Intercepting Cyclic Dinucleotide Signaling with Small Molecules
Sintim, Herman O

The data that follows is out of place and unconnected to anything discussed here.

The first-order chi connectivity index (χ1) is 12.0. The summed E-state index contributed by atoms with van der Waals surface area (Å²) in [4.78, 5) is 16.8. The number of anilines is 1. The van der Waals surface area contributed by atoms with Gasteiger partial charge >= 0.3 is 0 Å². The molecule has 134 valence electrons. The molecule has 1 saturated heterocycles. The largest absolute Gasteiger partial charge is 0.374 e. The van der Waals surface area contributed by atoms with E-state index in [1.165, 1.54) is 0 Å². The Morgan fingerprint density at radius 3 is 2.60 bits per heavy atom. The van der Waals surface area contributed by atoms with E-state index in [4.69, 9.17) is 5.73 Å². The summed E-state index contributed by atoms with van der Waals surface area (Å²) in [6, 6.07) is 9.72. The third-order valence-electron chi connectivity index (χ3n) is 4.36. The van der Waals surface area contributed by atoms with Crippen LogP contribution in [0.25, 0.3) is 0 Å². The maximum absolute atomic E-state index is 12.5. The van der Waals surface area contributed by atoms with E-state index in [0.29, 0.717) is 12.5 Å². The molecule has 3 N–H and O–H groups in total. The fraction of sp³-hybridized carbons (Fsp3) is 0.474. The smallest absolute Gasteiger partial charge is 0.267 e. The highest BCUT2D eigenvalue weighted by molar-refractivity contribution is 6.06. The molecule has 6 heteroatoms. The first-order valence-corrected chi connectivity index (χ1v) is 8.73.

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Bacterial infections, especially the ones that are caused by multidrug-resistant strains, are becoming increasingly difficult to treat and put enormous stress on healthcare systems. Recently President Obama announced a new initiative to combat the growing problem of antibiotic resistance. New types of antibiotic drugs are always in need to catch up with the rapid speed of bacterial drug-resistance acquisition. Bacterial second messengers, cyclic dinucleotides, play important roles in signal transduction and therefore are currently generating great buzz in the microbiology community because it is believed that small molecules that inhibit cyclic dinucleotide signaling could become next-generation antibacterial agents. The first identified cyclic dinucleotide, c-di-GMP, has now been shown to regulate a large number of processes, such as virulence, biofilm formation, cell cycle, quorum sensing, etc. Recently, another cyclic dinucleotide, c-di-AMP, has emerged as a regulator of key processes in Gram-positive and mycobacteria. C-di-AMP is now known to regulate DNA damage sensing, fatty acid synthesis, potassium ion transport, cell wall homeostasis and host type I interferon response induction. Due to the central roles that cyclic dinucleotides play in bacteria, we are interested in small molecules that intercept cyclic dinucleotide signaling with the hope that these molecules would help us learn more details about cyclic dinucleotide signaling or could be used to inhibit bacterial viability or virulence. This dissertation documents the development of several small molecule inhibitors of a cyclic dinucleotide synthase (DisA from B. subtilis) and phosphodiesterases (RocR from P. aeruginosa and CdnP from M. tuberculosis). We also demonstrate that an inhibitor of RocR PDE can inhibit bacterial swarming motility, which is a virulence factor.